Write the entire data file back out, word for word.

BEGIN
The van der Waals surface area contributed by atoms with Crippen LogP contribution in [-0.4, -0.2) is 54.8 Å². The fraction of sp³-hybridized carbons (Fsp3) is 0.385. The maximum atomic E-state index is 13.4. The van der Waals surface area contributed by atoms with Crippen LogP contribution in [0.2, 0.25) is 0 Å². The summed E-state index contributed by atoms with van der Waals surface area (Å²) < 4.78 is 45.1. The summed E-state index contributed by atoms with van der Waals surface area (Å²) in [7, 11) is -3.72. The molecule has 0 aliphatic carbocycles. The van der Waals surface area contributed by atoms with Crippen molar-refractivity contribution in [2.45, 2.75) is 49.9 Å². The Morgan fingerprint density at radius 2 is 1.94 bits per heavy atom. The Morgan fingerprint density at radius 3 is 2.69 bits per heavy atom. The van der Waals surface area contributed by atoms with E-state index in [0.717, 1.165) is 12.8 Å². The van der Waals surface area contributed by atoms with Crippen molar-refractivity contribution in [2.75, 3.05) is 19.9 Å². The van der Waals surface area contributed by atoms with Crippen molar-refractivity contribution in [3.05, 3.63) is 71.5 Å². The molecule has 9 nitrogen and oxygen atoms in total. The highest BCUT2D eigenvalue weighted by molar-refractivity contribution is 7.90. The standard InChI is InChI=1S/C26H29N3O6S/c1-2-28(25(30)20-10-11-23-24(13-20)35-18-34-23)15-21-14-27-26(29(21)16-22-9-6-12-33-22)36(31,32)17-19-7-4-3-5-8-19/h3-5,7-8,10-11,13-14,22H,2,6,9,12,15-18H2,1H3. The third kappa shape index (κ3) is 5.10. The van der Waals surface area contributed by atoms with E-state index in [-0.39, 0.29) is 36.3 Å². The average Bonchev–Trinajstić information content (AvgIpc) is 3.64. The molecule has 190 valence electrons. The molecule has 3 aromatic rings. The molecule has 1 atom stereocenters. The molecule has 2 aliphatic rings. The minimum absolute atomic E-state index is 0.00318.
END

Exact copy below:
The van der Waals surface area contributed by atoms with Crippen LogP contribution in [-0.4, -0.2) is 54.8 Å². The fraction of sp³-hybridized carbons (Fsp3) is 0.385. The maximum atomic E-state index is 13.4. The van der Waals surface area contributed by atoms with Crippen LogP contribution in [0.2, 0.25) is 0 Å². The summed E-state index contributed by atoms with van der Waals surface area (Å²) < 4.78 is 45.1. The summed E-state index contributed by atoms with van der Waals surface area (Å²) in [7, 11) is -3.72. The molecule has 0 aliphatic carbocycles. The van der Waals surface area contributed by atoms with Crippen molar-refractivity contribution in [2.45, 2.75) is 49.9 Å². The Morgan fingerprint density at radius 2 is 1.94 bits per heavy atom. The Morgan fingerprint density at radius 3 is 2.69 bits per heavy atom. The van der Waals surface area contributed by atoms with E-state index in [0.717, 1.165) is 12.8 Å². The van der Waals surface area contributed by atoms with Crippen molar-refractivity contribution in [2.75, 3.05) is 19.9 Å². The van der Waals surface area contributed by atoms with Crippen molar-refractivity contribution in [3.05, 3.63) is 71.5 Å². The molecule has 9 nitrogen and oxygen atoms in total. The highest BCUT2D eigenvalue weighted by molar-refractivity contribution is 7.90. The standard InChI is InChI=1S/C26H29N3O6S/c1-2-28(25(30)20-10-11-23-24(13-20)35-18-34-23)15-21-14-27-26(29(21)16-22-9-6-12-33-22)36(31,32)17-19-7-4-3-5-8-19/h3-5,7-8,10-11,13-14,22H,2,6,9,12,15-18H2,1H3. The third kappa shape index (κ3) is 5.10. The van der Waals surface area contributed by atoms with E-state index in [-0.39, 0.29) is 36.3 Å². The average Bonchev–Trinajstić information content (AvgIpc) is 3.64. The molecule has 190 valence electrons. The molecule has 3 aromatic rings. The molecule has 1 atom stereocenters. The molecule has 2 aliphatic rings. The minimum absolute atomic E-state index is 0.00318.